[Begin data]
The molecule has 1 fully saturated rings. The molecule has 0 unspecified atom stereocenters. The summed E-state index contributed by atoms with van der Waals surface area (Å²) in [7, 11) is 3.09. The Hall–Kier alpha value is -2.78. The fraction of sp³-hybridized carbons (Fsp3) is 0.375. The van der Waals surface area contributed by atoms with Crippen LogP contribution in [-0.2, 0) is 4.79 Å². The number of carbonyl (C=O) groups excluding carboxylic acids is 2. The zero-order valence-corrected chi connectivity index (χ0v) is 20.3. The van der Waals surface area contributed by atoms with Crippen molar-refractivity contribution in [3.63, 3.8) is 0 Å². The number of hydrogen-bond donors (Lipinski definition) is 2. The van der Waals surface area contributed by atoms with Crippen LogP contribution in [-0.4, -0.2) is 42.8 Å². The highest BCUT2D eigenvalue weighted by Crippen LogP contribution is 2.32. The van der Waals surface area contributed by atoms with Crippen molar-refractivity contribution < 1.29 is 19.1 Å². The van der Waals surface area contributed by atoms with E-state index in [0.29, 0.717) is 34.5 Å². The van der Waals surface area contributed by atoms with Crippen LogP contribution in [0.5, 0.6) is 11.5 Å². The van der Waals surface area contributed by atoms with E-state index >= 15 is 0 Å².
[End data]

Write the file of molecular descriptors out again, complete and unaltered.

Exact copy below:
The molecule has 1 fully saturated rings. The molecule has 0 unspecified atom stereocenters. The summed E-state index contributed by atoms with van der Waals surface area (Å²) in [7, 11) is 3.09. The Hall–Kier alpha value is -2.78. The fraction of sp³-hybridized carbons (Fsp3) is 0.375. The van der Waals surface area contributed by atoms with Crippen LogP contribution in [-0.2, 0) is 4.79 Å². The number of carbonyl (C=O) groups excluding carboxylic acids is 2. The zero-order valence-corrected chi connectivity index (χ0v) is 20.3. The van der Waals surface area contributed by atoms with Crippen molar-refractivity contribution in [3.63, 3.8) is 0 Å². The number of hydrogen-bond donors (Lipinski definition) is 2. The van der Waals surface area contributed by atoms with Crippen LogP contribution in [-0.4, -0.2) is 42.8 Å². The highest BCUT2D eigenvalue weighted by Crippen LogP contribution is 2.32. The van der Waals surface area contributed by atoms with Crippen molar-refractivity contribution < 1.29 is 19.1 Å². The van der Waals surface area contributed by atoms with E-state index in [0.29, 0.717) is 34.5 Å². The van der Waals surface area contributed by atoms with Crippen LogP contribution in [0.5, 0.6) is 11.5 Å². The van der Waals surface area contributed by atoms with E-state index >= 15 is 0 Å².